We provide essential medical services to forest staff. Frontline forest officials are deployed in Protected Areas (PAs) around the country where they work under very stressful conditions. Extreme weather conditions, long and strenuous patrols and encounters with armed poachers lead to high incidences of stress-related diseases.
The situation is exacerbated by the lack of quality healthcare services available to these men and women. Uninsured staff are even more vulnerable as they avoid routine health check-ups to keep their medical costs to a minimum.
To resolve this, a WCT-Mobile Health Unit (MHU) moves across 21 tiger reserves in 5 states providing forest officials with much needed medical attention.
|A full medical examination by a physician|
|Blood pressure, height and weight check|
|Checks of vital parameters for cardiovascular, respiratory and central nervous systems as well as the gastrointestinal tract|
|Basic pathology investigations including hemoglobin levels, blood sugar, urine sugar and others|
|Staff diagnosed with diabetes receive thorough investigations including Lipid profile|
|ECG tests to check for heart conditions|
These initial screenings allow WCT health teams to identify officials with chronic or serious illnesses so that specialised treatment can be provided to them. This programme is being conducted in partnership with the Chiguru Wildlife Conservation Society.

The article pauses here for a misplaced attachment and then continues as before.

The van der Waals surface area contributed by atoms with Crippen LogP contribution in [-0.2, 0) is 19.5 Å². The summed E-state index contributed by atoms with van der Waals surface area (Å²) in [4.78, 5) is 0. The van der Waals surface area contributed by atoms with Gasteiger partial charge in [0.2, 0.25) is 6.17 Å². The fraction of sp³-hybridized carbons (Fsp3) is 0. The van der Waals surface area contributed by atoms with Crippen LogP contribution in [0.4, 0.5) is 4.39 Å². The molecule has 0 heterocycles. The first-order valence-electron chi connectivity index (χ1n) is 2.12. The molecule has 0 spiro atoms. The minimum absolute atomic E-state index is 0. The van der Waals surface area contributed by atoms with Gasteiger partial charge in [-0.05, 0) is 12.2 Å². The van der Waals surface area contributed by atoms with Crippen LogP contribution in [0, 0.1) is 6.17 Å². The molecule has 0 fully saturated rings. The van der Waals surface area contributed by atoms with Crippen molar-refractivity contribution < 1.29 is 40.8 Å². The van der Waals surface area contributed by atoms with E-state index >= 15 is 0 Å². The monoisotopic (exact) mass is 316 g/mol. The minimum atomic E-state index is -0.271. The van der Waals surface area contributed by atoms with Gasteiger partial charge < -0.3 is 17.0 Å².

In addition, WCT ensures that all Anti-poaching Camps (APCs) within a PA have a first-aid box and other necessary medical supplies. APCs are typically located in the inner reaches of forests and having first-aid supplies handy is extremely useful for officials.
WCT teaches officials how to use the kits provided and routinely replenishes them.
Our Mobile Health Unit (MHU) travels from one forest to another and aids in providing better healthcare facilities to the forest staff. Click on the van icon anywhere on the map get more details
Check out images from our health initiatives for frontline forest staff.
Enraged dholes, injured langurs, and a sneaky sloth bear; read true accounts of those who’ve walked amongst the wild.